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New home sales, after four months of robust gains, only inched up 0.7% in August, the Commerce Department reported Sept. 25.
The government’s monthly new home sales report, which has a wide margin of error, is relatively unreliable. But it follows disappointing results for existing home sales and housing starts.
Existing home sales dropped 2.7% in August on a seasonally-adjusted basis — the first decline in five months, the National Association of Realtors reported Sept. 24. And single-family home housing starts dropped 3% in August from the previous month when adjusted for seasonal variations.
Patrick Newport, and economist with IHS Global Insight, said it’s not clear why sales wouldn’t increase more, especially with the $8,000 federal tax credit for first-time buyers set to expire at the end of November. Buyers should be rushing to take advantage of the incentive before it vanishes (Some of them, of course, might be aware that Congress is mulling over the idea of extending and even expanding the credit to include all buyers).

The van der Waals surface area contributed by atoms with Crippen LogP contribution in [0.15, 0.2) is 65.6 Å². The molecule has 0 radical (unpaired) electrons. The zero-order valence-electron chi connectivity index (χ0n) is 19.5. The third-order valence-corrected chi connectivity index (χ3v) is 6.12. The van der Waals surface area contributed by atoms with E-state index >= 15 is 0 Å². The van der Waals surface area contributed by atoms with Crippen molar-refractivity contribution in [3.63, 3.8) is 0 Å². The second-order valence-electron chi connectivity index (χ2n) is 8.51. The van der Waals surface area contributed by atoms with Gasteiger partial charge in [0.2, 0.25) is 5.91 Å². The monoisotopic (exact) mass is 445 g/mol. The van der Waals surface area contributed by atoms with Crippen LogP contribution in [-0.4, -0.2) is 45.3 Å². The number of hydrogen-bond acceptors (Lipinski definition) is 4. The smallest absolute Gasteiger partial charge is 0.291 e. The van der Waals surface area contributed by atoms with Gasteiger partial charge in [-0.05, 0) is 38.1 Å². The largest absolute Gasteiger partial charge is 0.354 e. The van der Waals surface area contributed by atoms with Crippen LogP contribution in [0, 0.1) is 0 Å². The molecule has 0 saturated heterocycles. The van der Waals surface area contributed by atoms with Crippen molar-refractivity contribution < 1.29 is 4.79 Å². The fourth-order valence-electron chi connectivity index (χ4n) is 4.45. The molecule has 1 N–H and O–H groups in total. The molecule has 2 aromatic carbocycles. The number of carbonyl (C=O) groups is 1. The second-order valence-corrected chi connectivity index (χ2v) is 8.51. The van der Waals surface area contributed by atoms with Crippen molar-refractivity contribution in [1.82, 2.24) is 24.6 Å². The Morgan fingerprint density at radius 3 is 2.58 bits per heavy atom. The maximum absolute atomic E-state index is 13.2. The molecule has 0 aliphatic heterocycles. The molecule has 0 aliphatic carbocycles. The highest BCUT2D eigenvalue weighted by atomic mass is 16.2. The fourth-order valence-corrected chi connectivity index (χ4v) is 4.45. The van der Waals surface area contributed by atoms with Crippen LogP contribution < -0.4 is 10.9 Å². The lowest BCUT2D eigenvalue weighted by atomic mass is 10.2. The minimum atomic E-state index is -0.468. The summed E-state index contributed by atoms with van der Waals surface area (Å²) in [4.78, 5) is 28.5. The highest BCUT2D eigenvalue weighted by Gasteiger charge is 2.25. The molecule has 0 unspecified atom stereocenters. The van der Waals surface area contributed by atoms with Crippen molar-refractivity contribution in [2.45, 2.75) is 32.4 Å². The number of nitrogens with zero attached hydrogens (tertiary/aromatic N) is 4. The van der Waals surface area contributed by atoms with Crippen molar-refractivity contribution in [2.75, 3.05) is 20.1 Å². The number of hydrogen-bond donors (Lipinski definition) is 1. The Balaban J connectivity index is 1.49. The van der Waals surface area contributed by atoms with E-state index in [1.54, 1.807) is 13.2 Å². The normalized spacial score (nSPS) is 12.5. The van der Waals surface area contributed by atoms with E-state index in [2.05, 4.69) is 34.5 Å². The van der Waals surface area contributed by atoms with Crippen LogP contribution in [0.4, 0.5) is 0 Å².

“Three independent sources [new home sales, housing starts, and existing home sales reports] are telling us the market weakened in August,” said Patrick Newport, an economist with IHS Global Insight. “I’m just not sure what is happening.”
But Zach Pandl, an economist at Nomura Securities, isn’t concerned about monthly fluctuations. He expects the last-minute rush of buyers using the tax credit to boost sales in September.
The good news is that inventories of unsold new and existing homes continued to drop in August, Pandle said.
“Overall, I don’t think much has changed here,” said Pandl, who says the housing market is now strong enough to stabilize even without the $8,000 credit. “It’s unreasonable to expect a smooth upward march. It’s going to be a choppy, challenging recovery.”